Lee also refuses to take a standard tack as regards assigning responsibility for the violence. A standard liberal read of the film (forget the conservative view, which would likely prescribe a nuclear weapon) would conclude that the blacks are fully culpable. They push the well-meaning Sal beyond his zone of tolerance and attack the pizzeria as a mob, eventually looting and burning it. What's more, Mookie personally begins the actual riot by tossing a trash can through Sal's window. The black liberal representative Da Mayor sides with calm and sanity. He's swept aside despite the fact that the title motto is one of his dialogue lines. Hostility is so rife on the block that Da Mayor barely gets credit for saving the life of a child. Only Mother Sister understands Da Mayor for what he is.
Spike Lee's idea of a reasoned argument will seem radical to many. In Lee's view the blacks as individuals or a community have a responsibility not to remain calm in the face of generalized injustice. What the police do to Radio Raheem requires a violent reaction, to instill the notion that blacks will not accept the racist status quo. After asserting that a response is necessary, Lee is mature enough to state that the short-term effects will be negative. War lines are more firmly drawn, with Sal no longer on cordial terms with his black neighbors.
The racist Pino voices his hatred of blacks, but Mookie also reacts with racist intent, to the idea that his sister Jade might have a friendly relationship with Sal. Yet Mookie himself is engaged in what many will see as a demeaning relationship with the Puerto Rican Tina. Lee might call this an irreconcilable contradiction, not hypocrisy. Race relations are most clearly expressed by the aggressive Korean shopkeeper Sonny, who turns back the mob by shouting that he's black too. Sonny's not white and he takes a hopeless stand to fight for what's his -- qualities that the mob seems to respect. Do the Right Thing isn't meant to smooth over the racial divide. Spike Lee doesn't see momentary racial harmony as the ultimate goal, or even necessarily desirable. He ends his argument with contradictory quotes from the heroes Martin and Malcolm.
Spike Lee attracted talent from all over the spectrum, and like a studio director of old is already collecting a stock company. White America looked to Lee's pictures both for entertainment and for enlightenment as to the wholesale takeover of mainstream entertainment by talent "of color". Lee discovered the irrepressible Rosie Perez, who "physicalizes" the film's aggression with her title sequence dance, partly performed in boxing gear to fight the power! Giancarlo Esposito often seems like a political cartoon, his hairstyle completing a character who looks like nothing less than a living exclamation point.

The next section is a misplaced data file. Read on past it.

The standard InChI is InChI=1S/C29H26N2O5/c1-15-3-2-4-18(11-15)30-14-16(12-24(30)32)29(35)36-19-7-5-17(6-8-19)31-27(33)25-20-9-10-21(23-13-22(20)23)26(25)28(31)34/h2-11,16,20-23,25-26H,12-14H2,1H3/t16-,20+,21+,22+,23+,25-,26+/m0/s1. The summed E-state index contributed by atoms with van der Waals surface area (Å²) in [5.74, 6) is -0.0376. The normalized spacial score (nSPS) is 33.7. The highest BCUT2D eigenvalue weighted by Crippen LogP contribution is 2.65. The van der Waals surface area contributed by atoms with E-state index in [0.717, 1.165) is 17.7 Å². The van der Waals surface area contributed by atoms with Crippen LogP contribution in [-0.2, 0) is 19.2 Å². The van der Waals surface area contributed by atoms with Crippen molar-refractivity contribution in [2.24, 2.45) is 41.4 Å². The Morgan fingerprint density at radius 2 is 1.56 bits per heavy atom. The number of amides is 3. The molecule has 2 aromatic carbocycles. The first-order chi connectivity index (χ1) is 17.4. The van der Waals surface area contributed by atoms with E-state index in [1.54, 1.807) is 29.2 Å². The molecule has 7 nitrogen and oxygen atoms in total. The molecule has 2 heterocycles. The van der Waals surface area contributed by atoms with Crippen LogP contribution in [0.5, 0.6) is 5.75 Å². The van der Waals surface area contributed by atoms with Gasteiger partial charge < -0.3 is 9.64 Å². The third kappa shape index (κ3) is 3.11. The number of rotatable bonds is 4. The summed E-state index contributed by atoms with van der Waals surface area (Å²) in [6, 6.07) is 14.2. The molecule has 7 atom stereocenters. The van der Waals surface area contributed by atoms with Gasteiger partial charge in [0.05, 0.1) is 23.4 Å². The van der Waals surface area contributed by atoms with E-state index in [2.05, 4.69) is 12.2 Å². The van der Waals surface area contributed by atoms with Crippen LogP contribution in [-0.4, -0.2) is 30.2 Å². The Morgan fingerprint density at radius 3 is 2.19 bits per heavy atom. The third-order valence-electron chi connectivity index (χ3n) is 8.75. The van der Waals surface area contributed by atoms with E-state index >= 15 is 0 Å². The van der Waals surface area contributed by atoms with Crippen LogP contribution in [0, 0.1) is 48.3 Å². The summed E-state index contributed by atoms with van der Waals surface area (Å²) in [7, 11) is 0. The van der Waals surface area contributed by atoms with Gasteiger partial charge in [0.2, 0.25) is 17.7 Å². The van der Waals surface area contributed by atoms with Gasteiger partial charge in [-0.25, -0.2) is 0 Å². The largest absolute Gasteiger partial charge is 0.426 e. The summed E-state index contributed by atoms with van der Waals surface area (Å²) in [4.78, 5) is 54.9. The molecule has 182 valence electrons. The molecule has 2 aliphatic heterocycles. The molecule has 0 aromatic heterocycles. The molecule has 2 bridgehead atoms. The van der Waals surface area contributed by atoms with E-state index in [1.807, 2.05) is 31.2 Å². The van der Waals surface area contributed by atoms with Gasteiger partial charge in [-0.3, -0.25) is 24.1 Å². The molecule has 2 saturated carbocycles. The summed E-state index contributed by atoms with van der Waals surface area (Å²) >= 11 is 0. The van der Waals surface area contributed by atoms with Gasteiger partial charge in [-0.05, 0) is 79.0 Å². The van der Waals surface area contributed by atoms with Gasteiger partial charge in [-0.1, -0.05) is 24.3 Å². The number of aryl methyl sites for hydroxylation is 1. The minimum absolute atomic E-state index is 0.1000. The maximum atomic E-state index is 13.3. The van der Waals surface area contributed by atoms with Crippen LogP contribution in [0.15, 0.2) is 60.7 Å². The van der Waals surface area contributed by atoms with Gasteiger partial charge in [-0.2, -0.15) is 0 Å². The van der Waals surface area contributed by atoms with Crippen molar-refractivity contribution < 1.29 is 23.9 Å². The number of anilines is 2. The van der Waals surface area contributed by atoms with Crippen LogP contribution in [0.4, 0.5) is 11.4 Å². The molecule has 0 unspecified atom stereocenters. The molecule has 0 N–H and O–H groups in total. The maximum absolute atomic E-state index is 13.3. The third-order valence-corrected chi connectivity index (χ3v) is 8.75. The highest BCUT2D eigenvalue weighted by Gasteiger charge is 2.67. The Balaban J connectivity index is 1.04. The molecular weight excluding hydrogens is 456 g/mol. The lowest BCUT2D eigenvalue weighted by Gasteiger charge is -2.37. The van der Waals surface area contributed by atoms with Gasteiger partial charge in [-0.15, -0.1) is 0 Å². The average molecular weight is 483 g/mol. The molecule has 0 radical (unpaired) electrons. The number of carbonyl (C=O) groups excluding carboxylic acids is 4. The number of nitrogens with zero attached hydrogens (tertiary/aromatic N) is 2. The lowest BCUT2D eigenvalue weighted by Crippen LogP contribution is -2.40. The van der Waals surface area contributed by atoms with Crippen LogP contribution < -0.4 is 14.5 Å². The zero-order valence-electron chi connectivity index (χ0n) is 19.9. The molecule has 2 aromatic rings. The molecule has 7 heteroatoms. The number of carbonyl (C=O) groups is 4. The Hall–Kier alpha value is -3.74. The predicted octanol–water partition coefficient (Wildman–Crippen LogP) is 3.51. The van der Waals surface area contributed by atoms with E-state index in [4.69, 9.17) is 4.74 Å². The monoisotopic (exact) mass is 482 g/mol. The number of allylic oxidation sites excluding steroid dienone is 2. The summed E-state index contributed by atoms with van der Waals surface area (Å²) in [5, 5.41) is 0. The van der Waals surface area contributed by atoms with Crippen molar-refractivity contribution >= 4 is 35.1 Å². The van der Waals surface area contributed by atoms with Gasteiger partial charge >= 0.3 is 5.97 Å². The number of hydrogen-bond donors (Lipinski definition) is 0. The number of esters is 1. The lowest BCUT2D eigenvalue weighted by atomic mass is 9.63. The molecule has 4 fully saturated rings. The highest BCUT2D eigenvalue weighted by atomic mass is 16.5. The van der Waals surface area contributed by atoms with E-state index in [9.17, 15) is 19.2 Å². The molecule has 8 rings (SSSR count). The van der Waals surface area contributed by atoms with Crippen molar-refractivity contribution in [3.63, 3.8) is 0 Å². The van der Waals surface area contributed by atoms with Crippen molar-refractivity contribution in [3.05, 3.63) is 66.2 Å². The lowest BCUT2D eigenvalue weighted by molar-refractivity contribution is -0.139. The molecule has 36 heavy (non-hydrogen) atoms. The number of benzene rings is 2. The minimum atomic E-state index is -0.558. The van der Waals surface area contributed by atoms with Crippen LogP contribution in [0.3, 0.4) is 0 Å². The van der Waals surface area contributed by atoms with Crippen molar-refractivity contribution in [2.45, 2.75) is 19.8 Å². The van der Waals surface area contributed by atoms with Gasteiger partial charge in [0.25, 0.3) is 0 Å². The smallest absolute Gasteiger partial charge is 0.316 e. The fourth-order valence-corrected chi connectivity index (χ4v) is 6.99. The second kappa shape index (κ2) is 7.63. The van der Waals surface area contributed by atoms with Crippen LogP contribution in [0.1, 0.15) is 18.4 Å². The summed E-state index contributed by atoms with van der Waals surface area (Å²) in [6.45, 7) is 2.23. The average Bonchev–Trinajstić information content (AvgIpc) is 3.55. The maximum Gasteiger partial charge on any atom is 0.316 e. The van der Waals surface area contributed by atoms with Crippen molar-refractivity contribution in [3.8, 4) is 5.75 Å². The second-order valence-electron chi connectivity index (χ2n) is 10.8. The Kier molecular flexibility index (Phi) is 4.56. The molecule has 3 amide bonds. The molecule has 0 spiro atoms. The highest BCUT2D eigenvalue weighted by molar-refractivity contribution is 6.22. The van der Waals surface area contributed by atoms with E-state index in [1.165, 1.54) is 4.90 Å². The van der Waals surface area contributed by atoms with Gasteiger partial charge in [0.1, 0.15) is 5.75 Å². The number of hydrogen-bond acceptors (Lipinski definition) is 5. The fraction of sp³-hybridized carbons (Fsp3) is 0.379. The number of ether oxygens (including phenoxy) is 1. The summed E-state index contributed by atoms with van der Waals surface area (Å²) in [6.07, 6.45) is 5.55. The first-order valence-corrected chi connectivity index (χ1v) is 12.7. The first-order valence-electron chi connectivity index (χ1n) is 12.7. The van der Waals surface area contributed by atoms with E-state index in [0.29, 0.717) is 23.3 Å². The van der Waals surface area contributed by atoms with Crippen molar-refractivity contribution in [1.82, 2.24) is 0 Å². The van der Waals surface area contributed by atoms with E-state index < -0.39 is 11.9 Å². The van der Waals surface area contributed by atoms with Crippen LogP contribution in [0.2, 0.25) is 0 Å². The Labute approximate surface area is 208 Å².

Lee's new sensibilities owe little to previous films; it's probable that most of his audience black and white will not relate Ossie Davis and Ruby Dee to the earlier generation of white-produced liberal filmmaking that Lee clearly rejects: No Way Out, Edge of the City, A Raisin in the Sun. Lee's only blatant theft is of Robert Mitchum's "Love / Hate" speech from the classic Night of the Hunter. Radio Raheem's performance of the speech doesn't work with his character, even symbolically. I'd be interested in hearing an explanation of its significance in this context.
Universal's 20th Anniversary Edition Blu-ray of Do the Right Thing really pops in the increased definition and razor-sharp colors of HD. Cinematographer Ernest Dickerson dresses the film in cartoon-panel color, making the supposedly run-down block look rather attractive. As it rained during part of the production schedule, Dickerson had his work cut out maintaining the look of a scorching heat wave: in some high-noon scenes, people don't throw shadows!
Reversing a Universal trend toward skimpy extras, Do the Right Thing offers a pile of added attractions overseen by the clearly proud Spike Lee. His new docu (in HD) rounds up his surviving cast from two decades previous; all hold the picture and Lee in high esteem. Rosie Perez is as confrontationally funny talking to Lee as one would expect. Lee also provides a new commentary, in addition to the disc's older multi-speaker track. A deleted scenes gallery (in HD) is included, along with behind the scenes video, an older making-of docu, an interview with editor Barry Brown, Lee's storyboards for the riot sequence and a videotaped press conference from Cannes in 1989. That adds up to more than four hours of extras.
On a scale of Excellent, Good, Fair, and Poor,
Do the Right Thing Blu-ray rates: